range = ExcelSheetRange("A", 1, "H", 8)
range.cell_size_in_px = (25, 25) # abstracts away Microsoft's weird measurement rules
range.cell_color_scale = 3 # Whatever this means; if there is something more useful and understandable to put here then do that


Then if we have a simple apply_to_sheet operation we could just do

range.apply_to_sheet(tour_ws)
# or if you want some dependency injectable method so you can test it, you could do
apply_range_to_sheet(range, tour_ws)


Assuming we've implemented all of this, then the program becomes pretty simple

def main():
wb, tour_sheet, calc_sheet = get_knight_tour_workbook()

knight_tour_range = ExcelSheetRange("A", 1, "H", 8)
knight_tour_range.cell_size_in_px = (
25,
25,
)  # Assume property with a setter that does scaling as appropriate
knight_tour_range.cell_color_scale = 3
knight_tour_range.literal_values = [
(x_pos, y_pos, value)
for value, (x_pos, y_pox) in enumerate(positions, 1)
]  # Assume property with a setter that stores the values in an intermediate array
knight_tour_range.alignment = AlignmentEnum.Center # Assume this is a property with a setter that can figure out that horizontal and vertical are the same

calculation_ranges = []

for i, formula in enumerate(FORMULAE, 1):
calculation_range = ExcelSheetRange(1, i, 17, i)
calculation_range.cell_color_scale = 3
calculation_range.calculated_values = [
(
i,
row,
get_function_call(
row, formula, tour_sheet.Name
),
)
for row in range(1, 18)
]
calculation_ranges.append(calculation_range)

apply_range_to_sheet(tour_sheet, knight_tour_range)
apply_all_ranges_to_sheet(
calc_sheet, *calculation_ranges
)


I've left it a bit hand-wavy, and there are definitely additional improvements that can be made, but we've now pretty much separated the Excel manipulations and your actual logic.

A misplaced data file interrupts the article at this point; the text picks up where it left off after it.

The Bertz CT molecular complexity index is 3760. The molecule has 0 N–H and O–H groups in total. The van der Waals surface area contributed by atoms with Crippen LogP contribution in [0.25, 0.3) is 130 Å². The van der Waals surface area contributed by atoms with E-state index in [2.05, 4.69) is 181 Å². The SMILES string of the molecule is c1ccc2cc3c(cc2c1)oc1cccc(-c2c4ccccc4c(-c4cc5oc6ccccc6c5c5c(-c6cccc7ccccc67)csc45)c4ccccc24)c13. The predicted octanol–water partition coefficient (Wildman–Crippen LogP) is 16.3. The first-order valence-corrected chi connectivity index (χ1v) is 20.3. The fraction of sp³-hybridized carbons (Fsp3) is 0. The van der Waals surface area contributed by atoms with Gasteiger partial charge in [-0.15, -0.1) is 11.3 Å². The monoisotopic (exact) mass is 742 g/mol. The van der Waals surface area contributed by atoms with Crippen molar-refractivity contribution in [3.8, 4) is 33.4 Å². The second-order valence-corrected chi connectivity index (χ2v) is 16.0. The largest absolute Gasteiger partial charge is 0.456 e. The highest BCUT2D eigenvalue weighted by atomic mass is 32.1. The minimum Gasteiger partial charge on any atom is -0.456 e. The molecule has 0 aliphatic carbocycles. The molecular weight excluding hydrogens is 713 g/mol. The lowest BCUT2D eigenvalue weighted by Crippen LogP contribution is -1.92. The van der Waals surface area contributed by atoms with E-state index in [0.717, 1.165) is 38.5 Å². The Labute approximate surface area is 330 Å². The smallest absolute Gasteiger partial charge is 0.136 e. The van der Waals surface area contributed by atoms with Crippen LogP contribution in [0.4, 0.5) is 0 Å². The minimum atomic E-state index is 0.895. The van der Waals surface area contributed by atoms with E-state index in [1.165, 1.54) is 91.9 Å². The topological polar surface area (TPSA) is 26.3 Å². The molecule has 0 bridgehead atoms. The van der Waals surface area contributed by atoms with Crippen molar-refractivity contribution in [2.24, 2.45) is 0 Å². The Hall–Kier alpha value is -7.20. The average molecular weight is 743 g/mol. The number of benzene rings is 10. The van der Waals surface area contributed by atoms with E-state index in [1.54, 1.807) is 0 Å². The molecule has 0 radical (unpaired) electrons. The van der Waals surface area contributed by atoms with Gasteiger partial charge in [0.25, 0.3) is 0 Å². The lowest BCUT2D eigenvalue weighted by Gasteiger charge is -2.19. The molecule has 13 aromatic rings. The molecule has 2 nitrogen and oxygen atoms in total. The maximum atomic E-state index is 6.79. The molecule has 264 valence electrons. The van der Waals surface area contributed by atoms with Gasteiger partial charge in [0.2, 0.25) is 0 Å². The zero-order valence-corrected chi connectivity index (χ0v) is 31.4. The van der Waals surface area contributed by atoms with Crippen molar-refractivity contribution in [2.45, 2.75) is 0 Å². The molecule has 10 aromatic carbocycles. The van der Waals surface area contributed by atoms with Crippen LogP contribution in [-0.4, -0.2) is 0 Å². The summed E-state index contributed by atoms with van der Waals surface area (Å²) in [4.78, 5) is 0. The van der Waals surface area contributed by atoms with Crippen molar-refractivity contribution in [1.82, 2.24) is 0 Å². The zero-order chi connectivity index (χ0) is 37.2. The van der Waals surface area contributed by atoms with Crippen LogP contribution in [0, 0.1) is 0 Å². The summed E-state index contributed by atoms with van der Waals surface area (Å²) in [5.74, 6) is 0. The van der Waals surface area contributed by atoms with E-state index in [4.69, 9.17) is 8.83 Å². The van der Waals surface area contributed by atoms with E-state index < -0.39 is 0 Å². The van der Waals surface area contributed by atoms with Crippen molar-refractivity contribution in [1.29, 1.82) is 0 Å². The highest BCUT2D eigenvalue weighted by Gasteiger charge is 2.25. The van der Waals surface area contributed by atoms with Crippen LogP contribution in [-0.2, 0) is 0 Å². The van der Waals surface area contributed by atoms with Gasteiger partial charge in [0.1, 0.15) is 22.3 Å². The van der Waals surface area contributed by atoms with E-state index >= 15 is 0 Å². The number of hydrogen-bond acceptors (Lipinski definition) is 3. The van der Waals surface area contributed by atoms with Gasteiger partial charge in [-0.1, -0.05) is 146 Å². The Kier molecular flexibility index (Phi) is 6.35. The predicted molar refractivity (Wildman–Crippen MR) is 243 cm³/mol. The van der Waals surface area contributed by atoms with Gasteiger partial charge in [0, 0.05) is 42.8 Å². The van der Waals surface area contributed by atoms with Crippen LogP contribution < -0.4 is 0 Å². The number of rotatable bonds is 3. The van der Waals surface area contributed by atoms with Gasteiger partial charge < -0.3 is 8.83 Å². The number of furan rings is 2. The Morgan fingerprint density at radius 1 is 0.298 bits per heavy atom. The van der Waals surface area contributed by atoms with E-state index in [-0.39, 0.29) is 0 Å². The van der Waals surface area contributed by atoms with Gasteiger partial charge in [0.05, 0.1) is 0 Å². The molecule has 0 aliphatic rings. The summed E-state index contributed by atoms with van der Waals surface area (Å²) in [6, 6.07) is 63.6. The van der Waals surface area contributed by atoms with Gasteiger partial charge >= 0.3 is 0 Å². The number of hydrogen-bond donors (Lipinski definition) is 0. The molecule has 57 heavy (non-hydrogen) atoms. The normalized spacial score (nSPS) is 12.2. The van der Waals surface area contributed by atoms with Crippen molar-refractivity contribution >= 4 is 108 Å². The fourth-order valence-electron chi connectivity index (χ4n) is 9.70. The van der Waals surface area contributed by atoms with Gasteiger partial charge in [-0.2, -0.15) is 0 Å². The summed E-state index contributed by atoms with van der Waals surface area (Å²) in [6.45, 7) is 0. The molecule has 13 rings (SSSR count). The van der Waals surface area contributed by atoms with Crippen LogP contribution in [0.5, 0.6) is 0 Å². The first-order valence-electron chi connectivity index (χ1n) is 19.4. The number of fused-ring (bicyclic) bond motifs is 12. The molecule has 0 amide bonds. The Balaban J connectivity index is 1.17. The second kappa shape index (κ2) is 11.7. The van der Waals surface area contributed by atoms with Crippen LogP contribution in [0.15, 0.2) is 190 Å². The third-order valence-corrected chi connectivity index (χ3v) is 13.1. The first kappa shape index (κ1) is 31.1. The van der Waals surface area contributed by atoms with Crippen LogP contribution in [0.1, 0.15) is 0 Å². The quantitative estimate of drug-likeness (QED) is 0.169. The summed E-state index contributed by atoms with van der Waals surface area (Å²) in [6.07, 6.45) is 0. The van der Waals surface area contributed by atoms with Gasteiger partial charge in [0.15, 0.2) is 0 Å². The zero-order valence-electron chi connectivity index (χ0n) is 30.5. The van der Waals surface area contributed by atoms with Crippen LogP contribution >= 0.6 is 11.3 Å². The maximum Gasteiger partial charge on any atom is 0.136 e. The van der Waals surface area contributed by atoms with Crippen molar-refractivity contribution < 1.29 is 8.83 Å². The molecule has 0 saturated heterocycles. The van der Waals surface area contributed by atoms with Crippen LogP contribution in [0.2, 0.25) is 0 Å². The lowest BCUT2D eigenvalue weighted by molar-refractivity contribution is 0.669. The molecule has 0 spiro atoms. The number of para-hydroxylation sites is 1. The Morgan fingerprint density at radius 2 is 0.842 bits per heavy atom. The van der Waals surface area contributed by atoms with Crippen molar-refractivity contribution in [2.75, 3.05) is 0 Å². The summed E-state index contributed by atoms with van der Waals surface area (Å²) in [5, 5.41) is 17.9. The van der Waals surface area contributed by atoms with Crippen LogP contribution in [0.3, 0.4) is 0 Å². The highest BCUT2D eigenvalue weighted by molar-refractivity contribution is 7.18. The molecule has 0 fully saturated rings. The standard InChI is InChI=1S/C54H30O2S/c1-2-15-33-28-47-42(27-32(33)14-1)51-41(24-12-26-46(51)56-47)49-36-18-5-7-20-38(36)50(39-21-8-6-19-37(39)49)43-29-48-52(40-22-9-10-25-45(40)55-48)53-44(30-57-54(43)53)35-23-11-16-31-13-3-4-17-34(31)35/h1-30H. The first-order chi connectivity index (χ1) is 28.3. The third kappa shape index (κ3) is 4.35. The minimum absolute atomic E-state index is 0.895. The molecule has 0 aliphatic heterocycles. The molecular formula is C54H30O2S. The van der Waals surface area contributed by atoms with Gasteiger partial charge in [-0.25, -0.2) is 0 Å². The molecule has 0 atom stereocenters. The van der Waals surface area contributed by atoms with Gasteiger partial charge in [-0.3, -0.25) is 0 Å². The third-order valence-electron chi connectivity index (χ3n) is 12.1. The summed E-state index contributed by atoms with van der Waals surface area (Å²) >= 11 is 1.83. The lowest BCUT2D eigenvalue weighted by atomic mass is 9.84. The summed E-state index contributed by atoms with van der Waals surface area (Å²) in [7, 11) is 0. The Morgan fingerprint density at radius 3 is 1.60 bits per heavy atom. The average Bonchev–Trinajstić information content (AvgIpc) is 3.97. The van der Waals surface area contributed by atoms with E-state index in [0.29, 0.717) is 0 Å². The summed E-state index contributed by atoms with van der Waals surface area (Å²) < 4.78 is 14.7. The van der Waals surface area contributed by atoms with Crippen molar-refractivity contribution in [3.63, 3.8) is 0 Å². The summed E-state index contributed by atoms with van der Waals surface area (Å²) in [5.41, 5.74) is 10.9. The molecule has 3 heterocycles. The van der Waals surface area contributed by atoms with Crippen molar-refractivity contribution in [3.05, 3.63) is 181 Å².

If we wanted to get really crazy, and really generic, we could even make our "range" stuff completely independent of Excel, and just lean really heavily on the apply_* functions. Getting even crazier and more generic, we split our "here are calculations that should eventually be performed on these sets of values" and our "here is how things should look", and pass them both into some kind of "tabular data visualization tool" that is generic to actual visualization application, and then make an Excel implementation that quacks the same way. This is probably going too far.

Some nitpicky things

def range_format(formula, target, i):
if i < 9:
return "={0}('{1}'!{2}{3}:{4}{5})".format(
formula, target, chr(CONST_A), i, chr(CONST_H), i)
elif i < 10:
return ""
else:
return "={0}('{1}'!{2}{3}:{4}{5})".format(
formula, target, chr(i + OFFSET), 1, chr(i + OFFSET), 8)


This function is a bit clunky as-is:

• elif i < 10 should just be elif i == 9
• You can use f-strings here
• You duplicate the formatting logic as well (also you don't need to specify i twice)

I would probably want to write this:

def range_format(formula, target, i):
if i == 9:
return ""

start_row = chr(CONST_A) if i < 9 else chr(i + OFFSET)
start_col = i if i < 9 else 1
end_row = chr(CONST_H) if i < 9 else chr(i + OFFSET)
end_col = i if i < 9 else 8

return f"={formula}('{target}'!{start_row}{start_col}:{end_row}{end_col})"


Then, as you mention, you probably want a bit better validation on the allowed functions. An enum would be fine to meet this need.